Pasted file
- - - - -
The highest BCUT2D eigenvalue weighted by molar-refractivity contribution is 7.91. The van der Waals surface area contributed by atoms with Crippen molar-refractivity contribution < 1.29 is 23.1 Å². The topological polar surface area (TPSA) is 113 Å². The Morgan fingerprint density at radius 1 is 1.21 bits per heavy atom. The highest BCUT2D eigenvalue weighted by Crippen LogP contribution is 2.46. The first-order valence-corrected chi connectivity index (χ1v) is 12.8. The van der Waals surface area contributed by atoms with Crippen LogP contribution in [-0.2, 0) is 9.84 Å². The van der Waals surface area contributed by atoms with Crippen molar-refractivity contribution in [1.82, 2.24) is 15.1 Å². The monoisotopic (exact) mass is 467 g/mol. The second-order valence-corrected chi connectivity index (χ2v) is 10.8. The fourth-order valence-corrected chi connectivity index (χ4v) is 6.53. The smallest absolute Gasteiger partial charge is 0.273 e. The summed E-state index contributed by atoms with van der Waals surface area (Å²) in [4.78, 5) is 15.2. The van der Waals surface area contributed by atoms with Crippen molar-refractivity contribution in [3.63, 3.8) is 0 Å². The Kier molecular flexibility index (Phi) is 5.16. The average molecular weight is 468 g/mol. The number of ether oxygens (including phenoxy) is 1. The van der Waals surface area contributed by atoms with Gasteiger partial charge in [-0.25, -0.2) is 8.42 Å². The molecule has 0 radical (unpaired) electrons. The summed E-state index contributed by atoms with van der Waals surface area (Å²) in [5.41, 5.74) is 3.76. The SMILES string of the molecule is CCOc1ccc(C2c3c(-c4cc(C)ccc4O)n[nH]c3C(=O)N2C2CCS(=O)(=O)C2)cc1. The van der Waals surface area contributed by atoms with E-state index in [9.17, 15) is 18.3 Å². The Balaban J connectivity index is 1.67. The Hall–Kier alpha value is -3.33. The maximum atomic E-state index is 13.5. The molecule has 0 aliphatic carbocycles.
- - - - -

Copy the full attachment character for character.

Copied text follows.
The highest BCUT2D eigenvalue weighted by molar-refractivity contribution is 7.91. The van der Waals surface area contributed by atoms with Crippen molar-refractivity contribution < 1.29 is 23.1 Å². The topological polar surface area (TPSA) is 113 Å². The Morgan fingerprint density at radius 1 is 1.21 bits per heavy atom. The highest BCUT2D eigenvalue weighted by Crippen LogP contribution is 2.46. The first-order valence-corrected chi connectivity index (χ1v) is 12.8. The van der Waals surface area contributed by atoms with Crippen LogP contribution in [-0.2, 0) is 9.84 Å². The van der Waals surface area contributed by atoms with Crippen molar-refractivity contribution in [1.82, 2.24) is 15.1 Å². The monoisotopic (exact) mass is 467 g/mol. The second-order valence-corrected chi connectivity index (χ2v) is 10.8. The fourth-order valence-corrected chi connectivity index (χ4v) is 6.53. The smallest absolute Gasteiger partial charge is 0.273 e. The summed E-state index contributed by atoms with van der Waals surface area (Å²) in [4.78, 5) is 15.2. The van der Waals surface area contributed by atoms with Crippen molar-refractivity contribution in [3.63, 3.8) is 0 Å². The Kier molecular flexibility index (Phi) is 5.16. The average molecular weight is 468 g/mol. The number of ether oxygens (including phenoxy) is 1. The van der Waals surface area contributed by atoms with Gasteiger partial charge in [-0.25, -0.2) is 8.42 Å². The molecule has 0 radical (unpaired) electrons. The summed E-state index contributed by atoms with van der Waals surface area (Å²) in [5.41, 5.74) is 3.76. The SMILES string of the molecule is CCOc1ccc(C2c3c(-c4cc(C)ccc4O)n[nH]c3C(=O)N2C2CCS(=O)(=O)C2)cc1. The van der Waals surface area contributed by atoms with E-state index in [9.17, 15) is 18.3 Å². The Balaban J connectivity index is 1.67. The Hall–Kier alpha value is -3.33. The maximum atomic E-state index is 13.5. The molecule has 0 aliphatic carbocycles.